This much seems clear-cut: The Jackie Robinson West Little League team included players that lived outside the area it represented, and DNAInfo says it's because league officials expanded their boundaries without permission, then tried to certify it after the fact. It sucks for the JRW kids, it sucks for the Las Vegas and Philadelphia kids, and the whistle-blower sure has some balls, for better or for worse.
The decision by Little League Baseball to strip the U.S. championship from JRW, and the way to go about processing its meaning, isn't nearly as certain.
*I was extremely fortunate to have great coaches all the way from the first year of Little League to the last year of Babe Ruth ball, even though the level of success fluctuated from year to year. My teams ran across a couple superteams, whose rosters carried a few kids who didn't go the schools that were assigned to the league. I remember it being unfair. I also remember being glad I didn't have to play for those coaches, and I remember really, really enjoying the occasional victory against them. Given the boundary-fudging in a league with such low stakes, I just assumed it happens to varying degrees as the competition intensifies and ESPN cameras are added to the mix. It doesn't take much for adults to make organized sports weird and unsettling.
*The idea of revoking championships and vacating wins strikes me as mostly meaningless, whether it happens to a Little League team I wanted to see win, or an unscrupulous college program I'd like to see suffer. It's similar to my thoughts on the Hall of Fame struggling to reconcile the steroid era -- millions of people celebrated it in real time, and the communal cheering is the best part of the whole thing. Trying to cram it back into the bag afterwards seems like a quixotic attempt to clean up the problems caused by a lack of initial oversight, and I don't think I ever really feel compelled to recognize those revisions, at least on a personal level.
*I suppose the official revocation does carry more weight here due to recency. JRW has already benefited from the championship run to the tune of $200,000, but there was more money and recognition in store. Perhaps that would have lifted all boats, or maybe it would've boosted JRW at the expense of the leagues whose territory was infringed upon, but the published findings allow Chicagoland residents to decide for themselves.
*The White Sox, who threw their support behind JRW, are trying to strike that balance between perpetuating and abandoning:
In September, the Sox held a ceremony at U.S. Cellular Field. Spokesman Scott Reifert said Wednesday that the team's money was to support youth baseball but that team officials will re-evaluate plans to unveil a plaque at the Cell in 2015 to commemorate the team's U.S. title.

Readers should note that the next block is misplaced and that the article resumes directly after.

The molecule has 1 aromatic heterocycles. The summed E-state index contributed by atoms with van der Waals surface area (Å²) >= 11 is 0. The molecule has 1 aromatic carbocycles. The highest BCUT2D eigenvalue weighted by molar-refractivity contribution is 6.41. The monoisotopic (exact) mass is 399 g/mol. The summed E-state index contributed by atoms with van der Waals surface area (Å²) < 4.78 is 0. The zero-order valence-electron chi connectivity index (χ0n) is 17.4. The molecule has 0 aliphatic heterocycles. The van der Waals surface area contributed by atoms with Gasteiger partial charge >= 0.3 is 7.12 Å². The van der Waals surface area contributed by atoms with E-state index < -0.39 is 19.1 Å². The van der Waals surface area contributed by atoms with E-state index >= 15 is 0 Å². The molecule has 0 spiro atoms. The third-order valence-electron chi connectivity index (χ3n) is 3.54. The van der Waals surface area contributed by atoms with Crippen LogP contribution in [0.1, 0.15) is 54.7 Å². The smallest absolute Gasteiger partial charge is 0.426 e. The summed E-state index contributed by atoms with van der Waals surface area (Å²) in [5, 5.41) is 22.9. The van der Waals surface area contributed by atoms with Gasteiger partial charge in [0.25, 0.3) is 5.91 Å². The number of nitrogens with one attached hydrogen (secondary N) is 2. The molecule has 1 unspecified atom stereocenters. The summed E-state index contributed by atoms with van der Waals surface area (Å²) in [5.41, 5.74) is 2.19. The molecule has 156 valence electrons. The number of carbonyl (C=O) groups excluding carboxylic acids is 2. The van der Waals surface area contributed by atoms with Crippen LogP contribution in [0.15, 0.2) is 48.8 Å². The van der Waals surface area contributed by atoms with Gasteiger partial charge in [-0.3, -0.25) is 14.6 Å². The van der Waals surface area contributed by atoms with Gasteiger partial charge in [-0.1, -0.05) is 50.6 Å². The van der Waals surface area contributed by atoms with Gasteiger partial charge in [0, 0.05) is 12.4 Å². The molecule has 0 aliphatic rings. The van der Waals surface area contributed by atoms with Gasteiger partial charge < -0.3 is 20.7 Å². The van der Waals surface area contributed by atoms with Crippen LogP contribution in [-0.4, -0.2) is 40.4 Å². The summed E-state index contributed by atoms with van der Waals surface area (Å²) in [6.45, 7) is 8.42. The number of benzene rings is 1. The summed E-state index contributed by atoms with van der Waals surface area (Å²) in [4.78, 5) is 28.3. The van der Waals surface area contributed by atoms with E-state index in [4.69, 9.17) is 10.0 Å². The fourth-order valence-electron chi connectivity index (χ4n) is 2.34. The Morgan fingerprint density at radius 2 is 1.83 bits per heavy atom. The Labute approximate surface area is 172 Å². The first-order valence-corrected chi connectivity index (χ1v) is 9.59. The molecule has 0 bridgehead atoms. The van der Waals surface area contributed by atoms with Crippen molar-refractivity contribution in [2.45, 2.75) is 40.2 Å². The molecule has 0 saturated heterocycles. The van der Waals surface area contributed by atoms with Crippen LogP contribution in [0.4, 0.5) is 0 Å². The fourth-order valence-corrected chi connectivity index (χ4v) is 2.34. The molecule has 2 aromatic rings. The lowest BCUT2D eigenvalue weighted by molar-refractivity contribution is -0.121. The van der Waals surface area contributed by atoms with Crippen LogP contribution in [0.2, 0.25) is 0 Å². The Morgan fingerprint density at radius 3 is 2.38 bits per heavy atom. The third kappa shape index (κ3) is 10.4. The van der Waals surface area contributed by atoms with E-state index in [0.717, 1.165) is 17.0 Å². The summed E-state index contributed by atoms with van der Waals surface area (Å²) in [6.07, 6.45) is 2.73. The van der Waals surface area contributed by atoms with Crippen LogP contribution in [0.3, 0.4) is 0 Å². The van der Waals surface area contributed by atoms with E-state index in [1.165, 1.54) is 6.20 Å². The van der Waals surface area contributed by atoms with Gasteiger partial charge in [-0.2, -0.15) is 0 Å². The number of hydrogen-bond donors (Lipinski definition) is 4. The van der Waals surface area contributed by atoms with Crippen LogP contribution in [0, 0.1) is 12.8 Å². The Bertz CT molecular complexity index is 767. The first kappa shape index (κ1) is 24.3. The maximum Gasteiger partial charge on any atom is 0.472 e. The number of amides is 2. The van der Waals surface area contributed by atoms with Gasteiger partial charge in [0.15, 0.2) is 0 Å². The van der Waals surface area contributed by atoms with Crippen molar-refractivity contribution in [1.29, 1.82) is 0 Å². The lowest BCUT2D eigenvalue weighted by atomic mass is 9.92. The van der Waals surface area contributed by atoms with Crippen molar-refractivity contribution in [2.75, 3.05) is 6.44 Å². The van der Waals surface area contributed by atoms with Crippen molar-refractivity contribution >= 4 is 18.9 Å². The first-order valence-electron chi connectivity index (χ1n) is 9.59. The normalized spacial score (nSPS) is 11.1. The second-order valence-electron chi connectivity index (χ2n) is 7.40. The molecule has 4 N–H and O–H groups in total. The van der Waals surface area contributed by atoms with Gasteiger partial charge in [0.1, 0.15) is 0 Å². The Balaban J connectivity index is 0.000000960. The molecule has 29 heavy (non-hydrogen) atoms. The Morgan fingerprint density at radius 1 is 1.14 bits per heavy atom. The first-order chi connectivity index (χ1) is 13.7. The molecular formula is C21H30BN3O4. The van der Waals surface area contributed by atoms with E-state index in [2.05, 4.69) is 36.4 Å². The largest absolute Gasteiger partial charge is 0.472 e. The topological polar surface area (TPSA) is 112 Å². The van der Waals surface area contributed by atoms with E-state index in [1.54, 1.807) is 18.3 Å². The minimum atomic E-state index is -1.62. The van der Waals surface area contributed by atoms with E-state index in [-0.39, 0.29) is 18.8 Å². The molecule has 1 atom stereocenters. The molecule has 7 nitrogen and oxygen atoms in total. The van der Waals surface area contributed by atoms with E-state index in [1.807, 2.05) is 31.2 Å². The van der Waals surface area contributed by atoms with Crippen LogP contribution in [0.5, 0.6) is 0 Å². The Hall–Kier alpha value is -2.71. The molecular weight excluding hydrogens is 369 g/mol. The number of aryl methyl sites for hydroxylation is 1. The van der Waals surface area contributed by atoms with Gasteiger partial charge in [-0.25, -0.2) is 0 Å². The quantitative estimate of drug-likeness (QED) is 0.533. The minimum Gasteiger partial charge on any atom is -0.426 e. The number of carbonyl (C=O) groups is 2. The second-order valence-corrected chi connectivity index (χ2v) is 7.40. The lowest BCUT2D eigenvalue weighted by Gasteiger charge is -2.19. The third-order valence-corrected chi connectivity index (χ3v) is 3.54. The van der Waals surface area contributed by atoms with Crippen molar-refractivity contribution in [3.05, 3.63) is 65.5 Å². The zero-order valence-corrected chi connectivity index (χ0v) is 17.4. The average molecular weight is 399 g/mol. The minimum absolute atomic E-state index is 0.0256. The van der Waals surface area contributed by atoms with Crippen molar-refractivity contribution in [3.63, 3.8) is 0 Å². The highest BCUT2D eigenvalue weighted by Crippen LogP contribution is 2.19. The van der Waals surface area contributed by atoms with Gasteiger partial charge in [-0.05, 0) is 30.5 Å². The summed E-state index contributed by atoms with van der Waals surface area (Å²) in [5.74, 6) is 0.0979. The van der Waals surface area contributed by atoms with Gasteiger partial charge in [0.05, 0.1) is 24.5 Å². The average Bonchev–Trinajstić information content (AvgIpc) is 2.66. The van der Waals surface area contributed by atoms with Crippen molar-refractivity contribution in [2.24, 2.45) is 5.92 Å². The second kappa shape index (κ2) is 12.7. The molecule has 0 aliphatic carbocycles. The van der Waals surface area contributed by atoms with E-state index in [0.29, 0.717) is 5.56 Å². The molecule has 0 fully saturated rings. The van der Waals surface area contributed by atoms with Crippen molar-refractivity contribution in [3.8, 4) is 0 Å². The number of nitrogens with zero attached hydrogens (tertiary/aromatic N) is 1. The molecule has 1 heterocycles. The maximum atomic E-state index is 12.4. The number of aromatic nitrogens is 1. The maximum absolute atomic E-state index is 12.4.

"We remain committed to that vision of growing baseball and helping kids in underserved neighborhoods, so we have no plans to ask for the return of the funds," Reifert said.
*The timing of the announcement put Kenny Williams in a difficult spot. He had already scheduled a media availability on Wednesday at the Tarkington School of Excellence in Marquette Park to raise awareness about the Becoming a Man program, a dropout and violence prevention program for at-risk male students. That gave him a platform to respond to the news about JRW, during which he provided some backing for the Little Leaguers. He did so forcefully, and with a unique angle about boundaries.
"I don’t think they’re applicable in the sense that you have certain areas in this city, and in every city, that may have a baseball field that is a viable baseball field … but two blocks away, it may be just the opposite," Williams said. "… (With the ACE program), one of the things we had to provide first and foremost was a safe environment, because some of the neighborhoods we were going into had problems with gangs taking the bats, taking the balls.
"If you lock everyone into the same category, if you lock inner-city Chicago into the same category as Naperville or some of the other places, you’re missing the boat. You’re not listening, you’re not in-tune with the people you’re trying to serve. You talk to me about equality, about fairness? The fairness is that the parent in Chicago that is in one of these environments may have to cross boundaries for the safety of their child, may have to do some of the things they’re being accused of at this point."
That's an area with which I am not familiar. At the same time, Williams added a qualifier during the session ("I don't know all the facts, so I may be speaking prematurely"), so I can't take his word for it yet, either. He may take a second pass at it with an op-ed in the Chicago Tribune, although I don't see it on the site yet.
He's speaking at least partially out of frustration, stemming from the idea that non-human elements like zoning and bureaucracies could overshadow the personal and group achievement that actually took place:
"I’m pro-kid," Williams said. "I’m pro-young person. And if you’re pro-kid, pro-young person, you don’t take. You give. You find a way to work things out. You find a way to empower them.
"I believe the adults should be held accountable all across the board, more so than the kids. That said, if you think I am going to find fault with men or women who are trying to empower kids, who are giving them some hope, who are taking away from their families and their lives, taking time off of work to provide for these kids and in some cases serve as second fathers to them, you’re talking to the wrong person."
*I normally don't watch the Little League World Series, and even with a Chicago- and White Sox-centric story, I moderated my intake. It's the zero-sum nature. The part with the 11-year-olds realizing dreams is incredible, but it's counterbalanced by my aversion to watching 11-year-olds cope with the agony of defeat so publicly. Now we're getting a good look at what it's like when everybody loses.